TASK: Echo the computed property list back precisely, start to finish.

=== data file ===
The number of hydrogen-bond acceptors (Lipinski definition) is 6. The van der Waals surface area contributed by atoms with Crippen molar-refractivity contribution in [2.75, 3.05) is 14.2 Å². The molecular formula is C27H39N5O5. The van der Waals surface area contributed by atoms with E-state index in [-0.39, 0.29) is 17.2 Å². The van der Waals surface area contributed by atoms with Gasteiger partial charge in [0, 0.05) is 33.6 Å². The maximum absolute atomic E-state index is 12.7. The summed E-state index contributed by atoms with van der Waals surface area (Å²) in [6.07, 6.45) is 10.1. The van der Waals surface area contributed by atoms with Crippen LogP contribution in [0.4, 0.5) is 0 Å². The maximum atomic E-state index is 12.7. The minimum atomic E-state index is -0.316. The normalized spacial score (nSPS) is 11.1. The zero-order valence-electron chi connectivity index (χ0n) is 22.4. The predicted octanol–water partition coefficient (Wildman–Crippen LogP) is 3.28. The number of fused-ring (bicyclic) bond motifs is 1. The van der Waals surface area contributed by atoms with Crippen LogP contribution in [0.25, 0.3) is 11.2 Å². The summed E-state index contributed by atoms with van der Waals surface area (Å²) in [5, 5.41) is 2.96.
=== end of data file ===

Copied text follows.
The number of hydrogen-bond acceptors (Lipinski definition) is 6. The van der Waals surface area contributed by atoms with Crippen molar-refractivity contribution in [2.75, 3.05) is 14.2 Å². The molecular formula is C27H39N5O5. The van der Waals surface area contributed by atoms with E-state index in [-0.39, 0.29) is 17.2 Å². The van der Waals surface area contributed by atoms with Gasteiger partial charge in [0, 0.05) is 33.6 Å². The maximum absolute atomic E-state index is 12.7. The summed E-state index contributed by atoms with van der Waals surface area (Å²) in [6.07, 6.45) is 10.1. The van der Waals surface area contributed by atoms with Crippen LogP contribution in [0.4, 0.5) is 0 Å². The maximum atomic E-state index is 12.7. The minimum atomic E-state index is -0.316. The normalized spacial score (nSPS) is 11.1. The zero-order valence-electron chi connectivity index (χ0n) is 22.4. The predicted octanol–water partition coefficient (Wildman–Crippen LogP) is 3.28. The number of fused-ring (bicyclic) bond motifs is 1. The van der Waals surface area contributed by atoms with Crippen LogP contribution in [0.25, 0.3) is 11.2 Å². The summed E-state index contributed by atoms with van der Waals surface area (Å²) in [5, 5.41) is 2.96.